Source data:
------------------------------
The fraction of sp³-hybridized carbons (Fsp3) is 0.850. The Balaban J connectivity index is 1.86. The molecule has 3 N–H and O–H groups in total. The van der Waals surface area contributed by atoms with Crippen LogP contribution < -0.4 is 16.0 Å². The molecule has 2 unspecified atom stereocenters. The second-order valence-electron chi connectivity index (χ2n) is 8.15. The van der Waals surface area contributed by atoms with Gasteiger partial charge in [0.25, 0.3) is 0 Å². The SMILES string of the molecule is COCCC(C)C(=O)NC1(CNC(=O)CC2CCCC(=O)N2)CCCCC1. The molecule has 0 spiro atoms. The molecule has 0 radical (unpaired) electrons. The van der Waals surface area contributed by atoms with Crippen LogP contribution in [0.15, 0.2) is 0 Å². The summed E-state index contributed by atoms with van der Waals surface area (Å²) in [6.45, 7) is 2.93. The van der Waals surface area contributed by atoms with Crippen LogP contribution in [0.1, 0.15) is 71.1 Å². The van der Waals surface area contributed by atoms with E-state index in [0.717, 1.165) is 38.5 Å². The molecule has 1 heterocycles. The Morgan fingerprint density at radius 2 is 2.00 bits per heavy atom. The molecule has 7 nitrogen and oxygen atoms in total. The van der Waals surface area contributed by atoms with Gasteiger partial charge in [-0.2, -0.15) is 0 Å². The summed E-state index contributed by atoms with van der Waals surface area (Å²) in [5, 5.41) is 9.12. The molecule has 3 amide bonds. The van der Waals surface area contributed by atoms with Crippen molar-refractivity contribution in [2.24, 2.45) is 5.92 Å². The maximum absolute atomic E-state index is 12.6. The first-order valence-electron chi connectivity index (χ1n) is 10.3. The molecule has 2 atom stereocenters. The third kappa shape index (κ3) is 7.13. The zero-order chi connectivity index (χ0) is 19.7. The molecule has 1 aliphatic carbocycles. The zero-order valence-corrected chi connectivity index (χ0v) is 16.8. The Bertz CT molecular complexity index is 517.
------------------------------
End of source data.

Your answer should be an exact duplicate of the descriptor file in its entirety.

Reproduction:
The fraction of sp³-hybridized carbons (Fsp3) is 0.850. The Balaban J connectivity index is 1.86. The molecule has 3 N–H and O–H groups in total. The van der Waals surface area contributed by atoms with Crippen LogP contribution < -0.4 is 16.0 Å². The molecule has 2 unspecified atom stereocenters. The second-order valence-electron chi connectivity index (χ2n) is 8.15. The van der Waals surface area contributed by atoms with Gasteiger partial charge in [0.25, 0.3) is 0 Å². The SMILES string of the molecule is COCCC(C)C(=O)NC1(CNC(=O)CC2CCCC(=O)N2)CCCCC1. The molecule has 0 spiro atoms. The molecule has 0 radical (unpaired) electrons. The van der Waals surface area contributed by atoms with Crippen LogP contribution in [0.15, 0.2) is 0 Å². The summed E-state index contributed by atoms with van der Waals surface area (Å²) in [6.45, 7) is 2.93. The van der Waals surface area contributed by atoms with Crippen LogP contribution in [0.1, 0.15) is 71.1 Å². The van der Waals surface area contributed by atoms with E-state index in [0.717, 1.165) is 38.5 Å². The molecule has 1 heterocycles. The Morgan fingerprint density at radius 2 is 2.00 bits per heavy atom. The molecule has 7 nitrogen and oxygen atoms in total. The van der Waals surface area contributed by atoms with Gasteiger partial charge in [-0.2, -0.15) is 0 Å². The summed E-state index contributed by atoms with van der Waals surface area (Å²) in [5, 5.41) is 9.12. The molecule has 3 amide bonds. The van der Waals surface area contributed by atoms with Crippen molar-refractivity contribution in [2.24, 2.45) is 5.92 Å². The maximum absolute atomic E-state index is 12.6. The first-order valence-electron chi connectivity index (χ1n) is 10.3. The molecule has 2 atom stereocenters. The third kappa shape index (κ3) is 7.13. The zero-order chi connectivity index (χ0) is 19.7. The molecule has 1 aliphatic carbocycles. The zero-order valence-corrected chi connectivity index (χ0v) is 16.8. The Bertz CT molecular complexity index is 517.